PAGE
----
The government of Iraq on Sunday confirmed that it had hanged 36 militants sentenced to death over the mass killing of over 1,700 of mainly Shi’ite soldiers at a camp north of Baghdad in 2014.
The killings formed one of the worst atrocities carried out over the course of the Iraq’s ongoing bloody battle with the Islamic State, which inflamed sectarian tensions in the country.
The executions were carried out at a prison in the southern Iraqi city of Nasiriya, state television quoted the Justice Ministry as saying.
As many as 1,700 soldiers were killed two years ago after they fled from Camp Speicher, a former U.S. military base just north of Saddam Hussein’s home town of Tikrit, when it was overrun by Islamic State, the ultra-hardline Sunni group.
Mass executions documented in videos and images followed, even as the footage was then disseminated online in the way that has become IS’s calling card around the world.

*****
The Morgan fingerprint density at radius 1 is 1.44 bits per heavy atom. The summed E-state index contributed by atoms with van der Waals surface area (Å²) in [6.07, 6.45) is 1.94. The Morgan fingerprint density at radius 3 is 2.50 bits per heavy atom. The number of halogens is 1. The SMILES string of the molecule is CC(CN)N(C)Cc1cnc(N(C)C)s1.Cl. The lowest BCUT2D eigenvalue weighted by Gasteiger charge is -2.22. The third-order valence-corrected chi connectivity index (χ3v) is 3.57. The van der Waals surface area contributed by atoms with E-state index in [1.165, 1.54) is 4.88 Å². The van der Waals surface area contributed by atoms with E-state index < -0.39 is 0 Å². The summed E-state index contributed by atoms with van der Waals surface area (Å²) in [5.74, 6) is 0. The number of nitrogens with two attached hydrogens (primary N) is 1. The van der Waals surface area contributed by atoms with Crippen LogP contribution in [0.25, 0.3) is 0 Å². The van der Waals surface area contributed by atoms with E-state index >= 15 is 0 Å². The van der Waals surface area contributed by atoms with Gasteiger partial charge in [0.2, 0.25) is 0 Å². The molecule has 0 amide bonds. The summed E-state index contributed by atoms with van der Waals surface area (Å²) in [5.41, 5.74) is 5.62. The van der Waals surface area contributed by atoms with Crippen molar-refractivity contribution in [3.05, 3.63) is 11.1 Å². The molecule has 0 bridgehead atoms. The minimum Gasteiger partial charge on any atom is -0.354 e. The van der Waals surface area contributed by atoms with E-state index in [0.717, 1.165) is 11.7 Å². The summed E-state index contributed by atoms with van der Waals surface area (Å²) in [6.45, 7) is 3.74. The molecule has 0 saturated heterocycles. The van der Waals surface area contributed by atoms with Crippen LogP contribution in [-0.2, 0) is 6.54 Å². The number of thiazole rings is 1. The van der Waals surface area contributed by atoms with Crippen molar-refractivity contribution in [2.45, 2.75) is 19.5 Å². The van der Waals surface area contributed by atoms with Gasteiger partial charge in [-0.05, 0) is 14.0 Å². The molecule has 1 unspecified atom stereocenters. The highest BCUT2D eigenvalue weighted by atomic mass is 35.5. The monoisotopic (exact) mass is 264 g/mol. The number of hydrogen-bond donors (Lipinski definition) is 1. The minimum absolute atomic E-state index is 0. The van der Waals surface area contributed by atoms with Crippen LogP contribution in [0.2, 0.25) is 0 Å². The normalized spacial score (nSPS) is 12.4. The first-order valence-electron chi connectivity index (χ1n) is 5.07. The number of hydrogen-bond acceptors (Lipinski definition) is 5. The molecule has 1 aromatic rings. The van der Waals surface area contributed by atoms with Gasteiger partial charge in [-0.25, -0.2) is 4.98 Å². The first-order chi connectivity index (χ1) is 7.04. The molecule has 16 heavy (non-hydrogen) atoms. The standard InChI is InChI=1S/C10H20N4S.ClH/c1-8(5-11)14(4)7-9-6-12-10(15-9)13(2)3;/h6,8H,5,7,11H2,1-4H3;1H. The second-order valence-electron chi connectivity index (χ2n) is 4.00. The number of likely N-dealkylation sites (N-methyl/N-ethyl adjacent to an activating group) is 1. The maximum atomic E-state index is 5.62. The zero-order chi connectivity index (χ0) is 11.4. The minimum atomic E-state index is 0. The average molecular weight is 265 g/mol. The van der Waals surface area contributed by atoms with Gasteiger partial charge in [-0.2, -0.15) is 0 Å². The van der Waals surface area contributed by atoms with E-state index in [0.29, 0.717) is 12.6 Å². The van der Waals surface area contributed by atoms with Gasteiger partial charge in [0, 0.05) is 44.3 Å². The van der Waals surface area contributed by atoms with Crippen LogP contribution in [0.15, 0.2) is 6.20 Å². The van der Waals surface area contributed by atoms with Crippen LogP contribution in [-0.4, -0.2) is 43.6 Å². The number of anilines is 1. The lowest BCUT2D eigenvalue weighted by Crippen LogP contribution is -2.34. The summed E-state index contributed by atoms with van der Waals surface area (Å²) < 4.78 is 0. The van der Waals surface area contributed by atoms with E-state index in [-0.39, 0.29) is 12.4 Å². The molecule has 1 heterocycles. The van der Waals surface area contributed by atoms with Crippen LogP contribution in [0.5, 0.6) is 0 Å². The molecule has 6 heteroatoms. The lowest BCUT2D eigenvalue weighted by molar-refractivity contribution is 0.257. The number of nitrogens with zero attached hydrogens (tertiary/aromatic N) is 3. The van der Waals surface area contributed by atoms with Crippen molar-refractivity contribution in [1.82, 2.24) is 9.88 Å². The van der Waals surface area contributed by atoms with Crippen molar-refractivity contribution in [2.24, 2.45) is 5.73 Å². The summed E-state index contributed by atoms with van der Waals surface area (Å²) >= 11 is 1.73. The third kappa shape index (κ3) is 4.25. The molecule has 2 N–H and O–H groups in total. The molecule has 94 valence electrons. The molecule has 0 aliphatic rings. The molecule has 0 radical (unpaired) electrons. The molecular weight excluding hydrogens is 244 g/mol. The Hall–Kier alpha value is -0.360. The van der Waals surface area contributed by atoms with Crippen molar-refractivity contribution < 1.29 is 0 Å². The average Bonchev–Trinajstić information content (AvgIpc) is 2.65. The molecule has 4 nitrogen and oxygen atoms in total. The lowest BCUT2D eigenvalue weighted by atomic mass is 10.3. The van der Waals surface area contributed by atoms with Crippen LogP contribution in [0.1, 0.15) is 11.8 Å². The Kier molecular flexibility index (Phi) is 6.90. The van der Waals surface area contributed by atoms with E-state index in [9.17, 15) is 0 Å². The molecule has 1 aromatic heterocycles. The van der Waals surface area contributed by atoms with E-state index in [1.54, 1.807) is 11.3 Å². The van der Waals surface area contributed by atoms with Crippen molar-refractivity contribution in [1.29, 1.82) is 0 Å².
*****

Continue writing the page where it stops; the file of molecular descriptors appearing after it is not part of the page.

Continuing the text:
An estimated 1,200 people are on death row in Iraq, including possibly hundreds who have exhausted appeals, the UN statement said.
“Given the weaknesses of the Iraqi justice system, and the current environment in Iraq, I am gravely concerned that innocent people have been and may continue to be convicted and executed, resulting in gross, irreversible miscarriages of justice,” UN High Commissioner for Human Rights Zeid Ra’ad al-Hussein said in the statement.
Justice Minister Haidar al-Zamili dismissed the concern, saying each case “was reviewed in detail” before being sent to Iraqi President Fuad Masum, whose approval is needed for a death sentence to be carried out.
“There will be more executions,” Zamili added, speaking at a ceremony to mark the hangings in Nasiriya, attended by the families of the Speicher victims and broadcast on state TV.